Public release date: 6-Nov-2008
Dietary sport supplement shows strong effects in the elderly
Beta-alanine (BA), a dietary supplement widely used by athletes and body builders, has been proven to increase the fitness levels of a group of elderly men and women. The research, published in BioMed Central’s open access Journal of the International Society of Sports Nutrition, suggests that BA supplementation improves muscle endurance in the elderly.
The research was carried out by Jeffrey Stout, PhD from the University of Oklahoma, USA, and a team of colleagues. According to Dr. Stout, “This could have importance in the prevention of falls, and the maintenance of health and independent living in elderly men and women.”
BA is an amino acid that, together with histidine, forms the dipeptide carnosine. Carnosine is found in muscle tissue and makes an important contribution to the maintenance of intracellular pH, which is vital for normal muscle function during intense exercise. An increased intake of BA significantly raises muscle carnosine levels.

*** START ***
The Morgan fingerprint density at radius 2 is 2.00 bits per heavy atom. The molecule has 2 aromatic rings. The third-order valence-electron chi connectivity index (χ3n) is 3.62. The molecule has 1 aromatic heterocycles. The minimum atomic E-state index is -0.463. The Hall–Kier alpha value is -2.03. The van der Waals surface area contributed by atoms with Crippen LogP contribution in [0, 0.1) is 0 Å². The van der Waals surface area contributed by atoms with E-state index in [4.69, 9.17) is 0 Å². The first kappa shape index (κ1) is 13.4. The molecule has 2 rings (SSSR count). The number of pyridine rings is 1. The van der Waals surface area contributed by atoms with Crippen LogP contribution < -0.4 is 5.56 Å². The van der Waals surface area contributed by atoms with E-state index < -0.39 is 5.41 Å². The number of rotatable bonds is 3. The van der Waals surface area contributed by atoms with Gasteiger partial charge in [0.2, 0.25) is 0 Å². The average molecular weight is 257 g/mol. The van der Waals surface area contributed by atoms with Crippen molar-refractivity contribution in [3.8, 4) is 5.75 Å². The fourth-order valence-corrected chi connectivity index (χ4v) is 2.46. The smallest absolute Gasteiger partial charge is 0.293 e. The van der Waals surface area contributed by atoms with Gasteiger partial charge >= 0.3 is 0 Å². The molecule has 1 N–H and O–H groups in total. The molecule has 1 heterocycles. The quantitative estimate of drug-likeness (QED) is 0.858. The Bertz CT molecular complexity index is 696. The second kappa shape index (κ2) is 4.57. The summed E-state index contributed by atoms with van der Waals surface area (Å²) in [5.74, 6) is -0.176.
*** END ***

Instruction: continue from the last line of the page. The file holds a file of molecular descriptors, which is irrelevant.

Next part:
In this double-blind, randomized controlled trial, 26 elderly men and women were given a 90-day course of BA supplementation or placebo pills. Their fitness levels were tested before and after the course. In the treatment group, 67% of the subjects showed an improvement in their fitness levels, compared to 21.5% of the people receiving the placebo treatment.
The researchers write, “Our data suggest that 90 days of BA supplementation increases physical working capacity in elderly men and women. These findings are clinically significant, as a decrease in functional capacity to perform daily living tasks has been associated with an increase in mortality, primarily due to increased risk of falls.”
Public release date: 6-Nov-2008